Affordable Vintage: King Seiko ref. 5621-7020, and Some Things to Consider When Buying King Seiko

Within the world of vintage Seiko, Grand and King Seikos rule the roost, with the “GS” and “KS” badges adorning the dials and case backs of only the most painstakingly accurate and exquisite watches ever made by Daini and Suwa Seikosha. Grand Seiko and King Seiko were brought to ticking life by a variety of movements produced by both Seiko divisions, among them the earlier hand-wound 45xx caliber, and then the subsequent automatic 61xx, 52xx, and 56xx calibers.

The late ‘60s were a turning point in Seiko’s manufacturing capabilities, with the 45xx and 61xx being the last hand-built movements.  The 51xx and 56xx were built to much tighter tolerances with many surviving through the years, still happily ticking today with little or no maintenance. (All the above mentioned movements were found in Seiko’s top-of-the-line collections, specifically inside watches from the King and Grand Seiko lines.)

But these movements are not without their, shall we say, quirks. The 45xx and 61xx calibers run at a super-high beat rate of 10 beats per second (36,000 per hour), and while the sweep of the second hand is beautiful to look at, that beauty comes at a cost. Due to the higher beat rate, the movement is prone to excessive wear, and that can be problematic as far as long-term servicing is concerned.Then there’s the 52xx series. These are generally great movements with a robust build, but they also come with a bit of a surcharge (just google “King Seiko 52 Special” and you’ll see what I mean).


This leaves us with the slightly slower, but wholly adequate 56xx series of movements running at 8 beats per second. These calibers are robust and replacement parts are readily available should you need them. The 56 powered some of the last models from vintage Grand and King Seiko, and a 56-powered King Seiko is the focus of this installment of Affordable Vintage.

The 56KS has quite a few variants, including, but not limited to, a no date, date only, date/day, and several chronometer options. In my book, you’re better off with a simpler watch, both from an aesthetic perspective and from a point of maintenance as there’s less chance for anything to break (e.g. some of Seiko’s day/date movements from this era were quite finicky with wheels that were prone to cracking). The watch here—ref. 5621-7020—is powered by the 5621 no-date movement.The 36mm case here is monobloc, which means that there’s no case back, so the movement can only be accessed through the crystal/dial). It’s not widely known, but a number of King Seikos (as well as Seikos from other lines) from this era featured monobloc cases. The advantage? No case back means that there’s no case back gasket to worry about. The trade-off is that there is no King Seiko gold medallion in the case back, but it’s a reasonable exchange since those medallions do tend to deteriorate with sweat over time (when intact, however, they’re very pretty).

KS-signed crown.

The case on my example was not in perfect shape, showing some light, superficial wear. There are no major nicks on the case, but there is a small dent at the back. Thankfully the dent is fairly shallow and it does not impact the winding capability of the watch.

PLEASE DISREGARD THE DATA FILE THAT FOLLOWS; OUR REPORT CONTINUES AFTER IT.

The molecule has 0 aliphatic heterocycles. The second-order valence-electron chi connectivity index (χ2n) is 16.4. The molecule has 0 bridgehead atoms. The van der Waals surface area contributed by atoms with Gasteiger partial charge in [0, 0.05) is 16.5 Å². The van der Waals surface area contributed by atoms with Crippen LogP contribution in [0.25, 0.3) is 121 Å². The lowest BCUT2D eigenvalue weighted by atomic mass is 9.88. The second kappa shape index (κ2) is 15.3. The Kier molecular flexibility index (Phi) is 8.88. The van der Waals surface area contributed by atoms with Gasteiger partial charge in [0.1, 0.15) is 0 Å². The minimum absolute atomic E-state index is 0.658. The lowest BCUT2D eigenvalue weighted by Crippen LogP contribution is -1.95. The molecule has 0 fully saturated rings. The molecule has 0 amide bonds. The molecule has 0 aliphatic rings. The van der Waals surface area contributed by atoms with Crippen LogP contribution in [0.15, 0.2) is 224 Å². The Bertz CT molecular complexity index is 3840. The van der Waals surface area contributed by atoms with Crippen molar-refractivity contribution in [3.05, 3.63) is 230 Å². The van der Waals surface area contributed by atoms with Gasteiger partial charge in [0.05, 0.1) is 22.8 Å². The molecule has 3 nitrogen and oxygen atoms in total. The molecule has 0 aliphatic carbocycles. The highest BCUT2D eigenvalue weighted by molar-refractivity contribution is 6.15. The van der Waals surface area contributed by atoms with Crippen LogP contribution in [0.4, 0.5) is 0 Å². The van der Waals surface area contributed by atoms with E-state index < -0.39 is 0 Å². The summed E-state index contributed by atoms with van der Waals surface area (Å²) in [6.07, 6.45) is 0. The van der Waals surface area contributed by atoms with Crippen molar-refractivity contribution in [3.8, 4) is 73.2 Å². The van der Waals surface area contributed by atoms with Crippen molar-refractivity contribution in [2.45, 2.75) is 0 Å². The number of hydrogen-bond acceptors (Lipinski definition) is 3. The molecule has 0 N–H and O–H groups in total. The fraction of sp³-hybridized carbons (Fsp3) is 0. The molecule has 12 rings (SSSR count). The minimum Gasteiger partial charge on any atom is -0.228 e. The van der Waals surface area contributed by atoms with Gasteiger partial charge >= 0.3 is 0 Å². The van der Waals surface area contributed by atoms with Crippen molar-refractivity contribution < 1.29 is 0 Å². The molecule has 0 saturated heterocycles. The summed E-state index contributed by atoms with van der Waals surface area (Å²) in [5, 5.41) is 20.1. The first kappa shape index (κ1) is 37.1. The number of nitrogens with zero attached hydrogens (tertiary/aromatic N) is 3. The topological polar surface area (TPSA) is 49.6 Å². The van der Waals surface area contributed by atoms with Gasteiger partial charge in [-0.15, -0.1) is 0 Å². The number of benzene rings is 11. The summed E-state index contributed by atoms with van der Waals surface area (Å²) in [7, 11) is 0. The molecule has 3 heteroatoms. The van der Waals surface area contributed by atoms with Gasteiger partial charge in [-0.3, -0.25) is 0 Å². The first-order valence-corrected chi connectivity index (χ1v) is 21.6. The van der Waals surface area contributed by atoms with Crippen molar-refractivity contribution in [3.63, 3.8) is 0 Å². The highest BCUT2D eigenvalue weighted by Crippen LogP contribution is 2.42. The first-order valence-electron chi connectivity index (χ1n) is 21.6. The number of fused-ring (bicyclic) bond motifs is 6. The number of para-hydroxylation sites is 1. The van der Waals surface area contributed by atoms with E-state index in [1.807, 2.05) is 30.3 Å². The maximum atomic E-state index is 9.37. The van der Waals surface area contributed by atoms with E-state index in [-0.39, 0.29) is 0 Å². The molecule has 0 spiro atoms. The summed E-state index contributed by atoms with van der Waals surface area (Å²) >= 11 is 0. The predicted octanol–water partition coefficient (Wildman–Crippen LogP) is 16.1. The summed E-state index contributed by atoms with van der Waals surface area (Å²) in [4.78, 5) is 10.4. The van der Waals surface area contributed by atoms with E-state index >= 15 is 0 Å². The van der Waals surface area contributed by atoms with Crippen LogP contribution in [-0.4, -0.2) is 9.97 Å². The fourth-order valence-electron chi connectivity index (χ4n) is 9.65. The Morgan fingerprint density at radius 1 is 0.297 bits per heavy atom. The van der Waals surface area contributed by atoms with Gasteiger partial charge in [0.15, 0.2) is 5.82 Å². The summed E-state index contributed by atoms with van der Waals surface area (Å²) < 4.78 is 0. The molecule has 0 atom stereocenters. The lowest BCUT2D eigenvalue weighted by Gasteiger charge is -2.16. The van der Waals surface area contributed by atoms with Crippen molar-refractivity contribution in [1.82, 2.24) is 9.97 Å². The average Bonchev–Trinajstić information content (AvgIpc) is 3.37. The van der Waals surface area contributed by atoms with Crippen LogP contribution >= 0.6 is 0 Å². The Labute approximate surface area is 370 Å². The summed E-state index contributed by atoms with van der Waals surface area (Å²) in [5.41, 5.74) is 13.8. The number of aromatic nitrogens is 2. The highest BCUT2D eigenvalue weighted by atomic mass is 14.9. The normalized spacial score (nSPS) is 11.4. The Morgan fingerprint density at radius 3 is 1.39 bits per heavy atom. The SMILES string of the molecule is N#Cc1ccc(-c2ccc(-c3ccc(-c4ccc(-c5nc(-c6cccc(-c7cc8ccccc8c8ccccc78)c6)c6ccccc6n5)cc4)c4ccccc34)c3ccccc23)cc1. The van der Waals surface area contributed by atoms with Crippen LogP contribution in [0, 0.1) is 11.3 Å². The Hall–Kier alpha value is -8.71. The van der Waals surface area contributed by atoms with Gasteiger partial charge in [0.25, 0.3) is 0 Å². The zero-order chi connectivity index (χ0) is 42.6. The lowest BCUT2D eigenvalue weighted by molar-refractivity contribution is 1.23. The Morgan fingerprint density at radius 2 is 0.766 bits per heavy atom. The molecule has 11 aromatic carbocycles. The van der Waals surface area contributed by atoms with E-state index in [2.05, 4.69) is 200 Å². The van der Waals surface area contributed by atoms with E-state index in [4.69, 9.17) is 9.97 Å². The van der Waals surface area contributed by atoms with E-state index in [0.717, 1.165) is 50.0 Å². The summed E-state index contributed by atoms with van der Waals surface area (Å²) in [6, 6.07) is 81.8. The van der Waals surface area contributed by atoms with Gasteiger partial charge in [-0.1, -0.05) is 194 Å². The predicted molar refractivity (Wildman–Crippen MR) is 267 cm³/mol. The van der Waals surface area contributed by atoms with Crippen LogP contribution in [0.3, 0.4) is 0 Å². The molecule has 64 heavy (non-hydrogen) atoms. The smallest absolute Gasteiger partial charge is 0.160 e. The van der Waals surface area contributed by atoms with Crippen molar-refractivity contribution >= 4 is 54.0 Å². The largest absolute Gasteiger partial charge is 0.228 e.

One thing to be mindful of is over-polishing. My watch retains many of its Grammar of Design cues, which are often lost when these cases are polished, sometimes even slightly.

Click here to learn more about Taro Tanaka’s Grammar of Design and how it came to define Seiko’s unique aesthetic.


Unlike the case, the dial and hands here are immaculate—they’re basically factory fresh. I have handled my fair share of vintage King Seikos and there’s usually some flaking of the black paint that runs down middle of the hands, or there’s some degree of tarnishing along the polished portion of the hands. My watch was either really lucky to have a conscientious watchmaker, or the watch hadn’t been serviced at all. There are some indicators pointing to the latter, as there was some dirt ingrained so deeply between the case and crystal that the crystal would have to be removed before the dirt could be cleaned away.

With most vintage pieces, if there’s any flecking of the paint or printing, these impurities would contaminate the dial and cause discoloration over time in the surrounding areas. Water is also another problem, often entering the case (usually through a bad gasket) and staining the dial. This can be slight, with dark stains only appearing along the edge of the dial, but it’s definitely something worth watching out for. Thankfully, this watch avoided all that.

For what you get, these watches are still relatively affordable, and examples can be had anywhere from $400-$600 depending on the seller and condition, of course. But I’d definitely push for getting one in as original conditions as possible. The beauty here is in the details.

Photography by ZQ Chia.

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ZQ’s a die-hard Seiko lover, an obsession first sparked by the purchase of a Seiko Orange Monster, the original 7S classic. ZQ has yet to find his way out of the Seiko rabbit hole, dabbling in both vintage and modern, but his love extends to watches of all kinds. This isn’t ZQ’s first foray into the writing about watches, and he’s excited to bring his bank of knowledge to worn&wound. ZQ currently resides in Singapore with his family.